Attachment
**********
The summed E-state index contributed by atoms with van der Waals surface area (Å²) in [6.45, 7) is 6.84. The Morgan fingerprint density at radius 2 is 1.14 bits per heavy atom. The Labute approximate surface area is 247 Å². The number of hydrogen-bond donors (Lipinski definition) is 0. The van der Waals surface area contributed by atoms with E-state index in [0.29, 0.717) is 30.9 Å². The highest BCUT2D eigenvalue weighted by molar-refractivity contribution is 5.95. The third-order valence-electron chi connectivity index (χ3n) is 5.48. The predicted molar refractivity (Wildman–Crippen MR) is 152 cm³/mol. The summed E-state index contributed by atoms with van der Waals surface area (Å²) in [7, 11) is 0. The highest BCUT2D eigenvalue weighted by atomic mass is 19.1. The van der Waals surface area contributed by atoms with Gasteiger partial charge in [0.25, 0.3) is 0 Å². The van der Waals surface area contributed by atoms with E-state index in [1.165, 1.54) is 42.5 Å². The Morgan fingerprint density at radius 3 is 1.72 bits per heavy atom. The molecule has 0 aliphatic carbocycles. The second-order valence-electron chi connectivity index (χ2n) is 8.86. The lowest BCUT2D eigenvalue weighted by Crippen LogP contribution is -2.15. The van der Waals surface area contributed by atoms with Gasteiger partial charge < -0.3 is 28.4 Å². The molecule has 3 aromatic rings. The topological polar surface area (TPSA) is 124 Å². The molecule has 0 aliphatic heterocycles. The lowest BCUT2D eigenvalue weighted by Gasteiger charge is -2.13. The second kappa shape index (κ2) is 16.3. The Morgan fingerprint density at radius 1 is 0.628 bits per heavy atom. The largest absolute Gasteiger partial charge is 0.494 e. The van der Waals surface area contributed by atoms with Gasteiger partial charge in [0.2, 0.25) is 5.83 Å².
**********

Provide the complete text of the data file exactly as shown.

The summed E-state index contributed by atoms with van der Waals surface area (Å²) in [6.45, 7) is 6.84. The Morgan fingerprint density at radius 2 is 1.14 bits per heavy atom. The Labute approximate surface area is 247 Å². The number of hydrogen-bond donors (Lipinski definition) is 0. The van der Waals surface area contributed by atoms with E-state index in [0.29, 0.717) is 30.9 Å². The highest BCUT2D eigenvalue weighted by molar-refractivity contribution is 5.95. The third-order valence-electron chi connectivity index (χ3n) is 5.48. The predicted molar refractivity (Wildman–Crippen MR) is 152 cm³/mol. The summed E-state index contributed by atoms with van der Waals surface area (Å²) in [7, 11) is 0. The highest BCUT2D eigenvalue weighted by atomic mass is 19.1. The van der Waals surface area contributed by atoms with Gasteiger partial charge in [0.25, 0.3) is 0 Å². The van der Waals surface area contributed by atoms with E-state index in [1.165, 1.54) is 42.5 Å². The Morgan fingerprint density at radius 3 is 1.72 bits per heavy atom. The molecule has 0 aliphatic carbocycles. The second-order valence-electron chi connectivity index (χ2n) is 8.86. The lowest BCUT2D eigenvalue weighted by Crippen LogP contribution is -2.15. The van der Waals surface area contributed by atoms with Gasteiger partial charge < -0.3 is 28.4 Å². The molecule has 3 aromatic rings. The topological polar surface area (TPSA) is 124 Å². The molecule has 0 aliphatic heterocycles. The lowest BCUT2D eigenvalue weighted by Gasteiger charge is -2.13. The second kappa shape index (κ2) is 16.3. The Morgan fingerprint density at radius 1 is 0.628 bits per heavy atom. The largest absolute Gasteiger partial charge is 0.494 e. The van der Waals surface area contributed by atoms with Gasteiger partial charge in [0.2, 0.25) is 5.83 Å².